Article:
Here’s an idea – let’s talk about some real issues that cause schools to fail. Inequitable and deliberately created funding gaps cause some schools to fail. School board opposition, like the case in Anne Arundel County, causes some schools to fail. Union takeovers, that cause dissension among teachers and staff, cause some schools to fail. And more important than all of those, is the position and capabilities of the authorizer. Lousy authorizers open lousy schools.

The same people today that argue that not enough schools are closing backed an irresponsible move by the state of Ohio years ago to open up authorizing to any non-profit. (Turns out that group became an authorizer in the state, and thankfully, is a damn-good one, but I digress). Many of the groups that stepped up to the plate were not good, and later the legislature had to regulate the distribution of charters, add additional standards and outcome requirements to operate, and slashed funding for some. This fixed what became an enormous problem. It was a problem because the state that created the new authorizing law never properly managed it! The State Board of Education never took the heat, nor did the sponsors or backers of that bill. Even today, Ohio charters have a black eye because a few bad apples were created by a few bad authorizers, and the legislature had to intervene. But rather than talk about that, our friends simply want to offer no context and say there are too many lousy schools out there.

The same occurred in Texas not too long ago, when some charter leaders used similar rhetoric to push for more funding for good schools but not for “bad” schools. I asked for qualifications of these “bad” schools and reviewed the data. Indeed, about 20 percent of the state’s charters at that time had failed to make state benchmarks. But peeling the onion back a little more, it turns out that many were educating the most seriously at-risk students, with little diversity or achievement at their school. It’s not an excuse, only a fact, and the year-to-year value some of these schools provided defied generalizations. To be sure, the Texas Education Department never did a good job of closing schools that were failing. Scrutiny was needed. Reform of that law was needed then, and still is needed today.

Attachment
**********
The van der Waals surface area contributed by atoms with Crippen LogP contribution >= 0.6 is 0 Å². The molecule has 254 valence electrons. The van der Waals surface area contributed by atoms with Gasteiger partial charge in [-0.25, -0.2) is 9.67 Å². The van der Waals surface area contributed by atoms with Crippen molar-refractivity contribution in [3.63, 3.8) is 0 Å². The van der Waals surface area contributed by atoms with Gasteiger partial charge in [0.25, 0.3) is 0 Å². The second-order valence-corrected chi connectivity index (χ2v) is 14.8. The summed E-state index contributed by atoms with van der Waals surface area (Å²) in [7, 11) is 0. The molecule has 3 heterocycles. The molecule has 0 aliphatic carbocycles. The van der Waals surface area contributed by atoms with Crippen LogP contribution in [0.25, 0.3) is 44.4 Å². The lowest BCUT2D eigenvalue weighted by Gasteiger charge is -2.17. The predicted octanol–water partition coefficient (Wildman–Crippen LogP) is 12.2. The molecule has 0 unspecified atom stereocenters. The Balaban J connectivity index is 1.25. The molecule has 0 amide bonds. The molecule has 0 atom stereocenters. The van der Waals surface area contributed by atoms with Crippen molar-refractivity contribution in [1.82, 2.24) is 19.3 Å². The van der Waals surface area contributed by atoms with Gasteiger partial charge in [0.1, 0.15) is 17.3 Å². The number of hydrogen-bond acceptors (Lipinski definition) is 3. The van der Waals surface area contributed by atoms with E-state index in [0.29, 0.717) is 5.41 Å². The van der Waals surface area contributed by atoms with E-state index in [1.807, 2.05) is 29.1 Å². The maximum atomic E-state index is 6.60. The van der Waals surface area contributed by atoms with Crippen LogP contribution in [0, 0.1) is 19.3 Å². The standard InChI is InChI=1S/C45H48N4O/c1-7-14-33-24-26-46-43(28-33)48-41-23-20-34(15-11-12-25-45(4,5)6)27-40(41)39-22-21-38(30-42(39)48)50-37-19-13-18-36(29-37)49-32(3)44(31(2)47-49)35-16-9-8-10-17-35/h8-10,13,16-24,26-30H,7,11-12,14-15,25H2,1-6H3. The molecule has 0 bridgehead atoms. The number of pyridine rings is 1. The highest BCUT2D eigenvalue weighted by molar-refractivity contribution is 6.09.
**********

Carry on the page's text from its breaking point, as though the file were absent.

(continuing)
I wish my colleagues who want to talk about the need for more accountability would call for the same changes in law that we call for. Strong laws mean strong authorizers. Strong laws mean equitable funding. While they appear to agree, they’ve also counseled state legislators to take what they can get when negotiating on whether to adopt a strong law or not.

Such devil’s bargains lead to bad apples. Such devil’s bargains are the root of why some schools fail.

But let me clear – the vast majority of failures are CLOSED or in the PROCESS of being closed. Find me a conventional public school system where we can say the same!

The charter concept is strong. It will remain strong as long as the federal government doesn’t impose its highly process-oriented oversight and as long as people understand what it takes to create and manage a successful charter law. We know what that looks like.

We are about making schools work for all children. We don’t care what kind of school it is, so long as it works and it is held accountable for working. That takes changes in attitude, laws, standards, curriculum and more. It also takes an honest and sincere effort to understand what is actually going on in more than a handful of schools nationwide. When it comes to charter schools, no one should be permitted to say something hallow without backing it up with facts.

You think too many charter schools are lousy? Show us the data! Name names, post a list, let’s have at it, and get beyond the imperious rhetoric. You are hurting kids when you persist.

(Tune in next time for “how does the Coalition for Student Achievement really believe federal rules will help improve the nation’s schools.”)